People experiencing homelessness, especially rough sleepers, are at higher risk of contracting, spreading and becoming sick from COVID-19. Compared to the general population they are often immuno-compromised and have co-morbid pre-existing conditions.
For those sleeping rough it is difficult to self-isolate or socially distance without a home, and they have limited access to sanitation such as showers, hand-washing or sanitiser. Those staying with family in overcrowded accommodation cannot physically distance and are often highly transient, moving from lodging to lodging. In Western Australia an estimated 50% of rough sleepers are Aboriginal, who are also believed to be at greater risk from Covid-19.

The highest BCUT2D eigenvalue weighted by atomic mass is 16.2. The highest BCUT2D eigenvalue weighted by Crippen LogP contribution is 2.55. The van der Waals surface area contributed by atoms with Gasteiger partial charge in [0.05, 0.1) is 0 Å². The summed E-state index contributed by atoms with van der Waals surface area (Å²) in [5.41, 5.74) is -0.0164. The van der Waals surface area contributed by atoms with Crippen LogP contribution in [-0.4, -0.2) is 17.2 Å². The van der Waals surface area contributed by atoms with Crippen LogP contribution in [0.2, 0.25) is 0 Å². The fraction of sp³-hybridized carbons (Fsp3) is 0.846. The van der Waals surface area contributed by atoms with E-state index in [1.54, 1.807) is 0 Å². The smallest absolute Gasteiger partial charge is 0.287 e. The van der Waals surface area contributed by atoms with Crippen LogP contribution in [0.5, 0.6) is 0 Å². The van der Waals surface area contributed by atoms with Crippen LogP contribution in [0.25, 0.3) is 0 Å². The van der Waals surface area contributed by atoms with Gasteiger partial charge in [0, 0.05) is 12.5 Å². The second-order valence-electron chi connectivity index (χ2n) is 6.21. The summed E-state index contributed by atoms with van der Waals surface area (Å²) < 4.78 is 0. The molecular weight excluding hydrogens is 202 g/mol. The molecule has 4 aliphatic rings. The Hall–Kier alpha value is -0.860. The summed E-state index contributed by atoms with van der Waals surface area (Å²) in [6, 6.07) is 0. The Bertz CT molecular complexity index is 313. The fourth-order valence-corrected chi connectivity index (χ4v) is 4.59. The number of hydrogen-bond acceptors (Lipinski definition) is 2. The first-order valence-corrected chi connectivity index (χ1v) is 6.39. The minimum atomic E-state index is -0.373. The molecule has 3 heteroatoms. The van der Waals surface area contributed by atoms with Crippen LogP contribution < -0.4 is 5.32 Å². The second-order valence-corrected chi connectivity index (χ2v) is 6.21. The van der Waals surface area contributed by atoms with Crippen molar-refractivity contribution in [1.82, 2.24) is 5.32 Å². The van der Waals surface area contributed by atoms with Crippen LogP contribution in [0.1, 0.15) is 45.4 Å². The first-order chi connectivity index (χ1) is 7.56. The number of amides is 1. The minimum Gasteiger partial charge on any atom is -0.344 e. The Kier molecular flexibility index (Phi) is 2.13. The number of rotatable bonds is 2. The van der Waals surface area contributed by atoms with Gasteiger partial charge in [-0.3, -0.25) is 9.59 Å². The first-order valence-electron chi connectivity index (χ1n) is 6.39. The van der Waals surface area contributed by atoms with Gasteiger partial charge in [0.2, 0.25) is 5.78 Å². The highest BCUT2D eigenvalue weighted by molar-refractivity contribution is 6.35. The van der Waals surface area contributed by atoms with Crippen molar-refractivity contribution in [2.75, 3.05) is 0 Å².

Many of the homelessness service providers have had to modify their services or withdraw completely in response to distancing requirements and the risk to volunteers, staff and clientele.
The vulnerability and exposure of people experiencing homelessness in WA during a pandemic is not just a tragedy, it also constitutes a public health risk.
As a prime vector for transmission of COVID-19, the homeless community may significantly contribute to the spread; as a highly vulnerable group of people, they could potentially overwhelm the capacity of the health system.
Further action is needed to care for, protect and prevent the risk of transmission in people experiencing homelessness, through the provision of housing and support.